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Loretta Lynn’s Short, Sweet Tribute

Loretta Lynn photo courtesy of Sony Music Nashville.

In the 1960s and early ‘70s, when Loretta Lynn was at her commercial peak, country hits were notably short musical affairs.

“Don’t Come Home A-Drinkin’ (With Lovin’ On Your Mind)” ran a quaint two minutes and nine seconds. “Fist City” came in at 2:13. “You’re Lookin’ At Country” was a scant 2:20.

So it was apropos that when the Recording Academy honored the Coal Miner’s Daughter Tuesday, it took just 45 minutes — short and sweet and pretty neat. Host Reba McEntire started the night off with a zippy western-swing version of “If You’re Not Gone Too Long,” bolstered by the Time Jumpers’ triple-fiddle section, pass-around solos and a walking stand-up bass.

From there, a parade of stars trotted out their takes on a mix of classic songs and overlooked material. Kid Rock turned “I Know How” into a gritty piece of country-soul, Martina McBride delivered a forceful interpretation of the gorgeous ballad “Love Is The Foundation,” and Lee Ann Womack added a biting tone to Loretta’s first hit, “I’m A Honky Tonk Girl.”

That song was released 50 years ago, starting off a career that’s one of the most important in country music history. She was the first woman to win the Country Music Association’s Entertainer of the Year award, an undisputed addition to the Country Music Hall of Fame and “a strong, independent female voice,” as Recording Academy President/CEO Neil Portnow noted.

The Academy presented her its Merit Award and also honored her with a Lifetime Achievement Award she was unable to pick up at a previous ceremony this year.

“Nobody tells it like it is like Loretta Lynn,” offered rocker Jack White, who produced her Grammy-winning album Van Lear Rose. “I think she’s the greatest female singer-songwriter of the 20th century. You can’t talk me out of it.”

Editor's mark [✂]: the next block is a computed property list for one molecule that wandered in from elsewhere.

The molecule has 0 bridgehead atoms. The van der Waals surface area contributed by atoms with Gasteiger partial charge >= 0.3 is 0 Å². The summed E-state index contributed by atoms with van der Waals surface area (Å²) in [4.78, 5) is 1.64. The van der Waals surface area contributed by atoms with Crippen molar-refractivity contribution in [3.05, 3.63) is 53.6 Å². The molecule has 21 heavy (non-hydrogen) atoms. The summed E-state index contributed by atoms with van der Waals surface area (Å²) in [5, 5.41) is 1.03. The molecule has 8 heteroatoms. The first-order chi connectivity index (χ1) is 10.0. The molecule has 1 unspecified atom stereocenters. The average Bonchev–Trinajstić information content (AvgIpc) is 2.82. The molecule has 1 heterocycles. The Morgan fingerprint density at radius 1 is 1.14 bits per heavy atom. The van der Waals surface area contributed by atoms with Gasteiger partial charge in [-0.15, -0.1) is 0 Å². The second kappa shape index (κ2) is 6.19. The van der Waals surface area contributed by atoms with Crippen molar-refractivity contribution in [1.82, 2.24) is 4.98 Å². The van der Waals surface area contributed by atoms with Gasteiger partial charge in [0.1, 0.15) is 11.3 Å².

The event was held at the Ryman Auditorium, the same stage where Loretta made her Grand Ole Opry debut 50 years ago. Friday is the exact anniversary of that night.

On Nov. 9, she’ll be recognized again with an entire album of covers, Coal Miner’s Daughter: A Tribute To Loretta Lynn. Loretta, Miranda Lambert and Sheryl Crow offer up a new version of the title track on the CD, which also includes appearances by Alan Jackson, Allison Moorer, Carrie Underwood and Faith Hill.

Meanwhile on Tuesday, Gretchen Wilson and Kid Rock joined voices to honor Loretta’s intentionally squirrelly Conway Twitty duet “You’re The Reason Our Kids Are Ugly,” and Loretta took part in the evening’s final song, “After The Fire Is Gone,” in which Garth Brooks took Conway’s part. Loretta was firm and passionate, and Garth stayed off mic during the harmony parts on the chorus, appropriately allowing Loretta to dominate the sound on her big night.

“I really didn’t know that this night’s for me, but I sure am proud,” Loretta said. “I don’t know what to say except thank you.”

Short and sweet and pretty much perfect.

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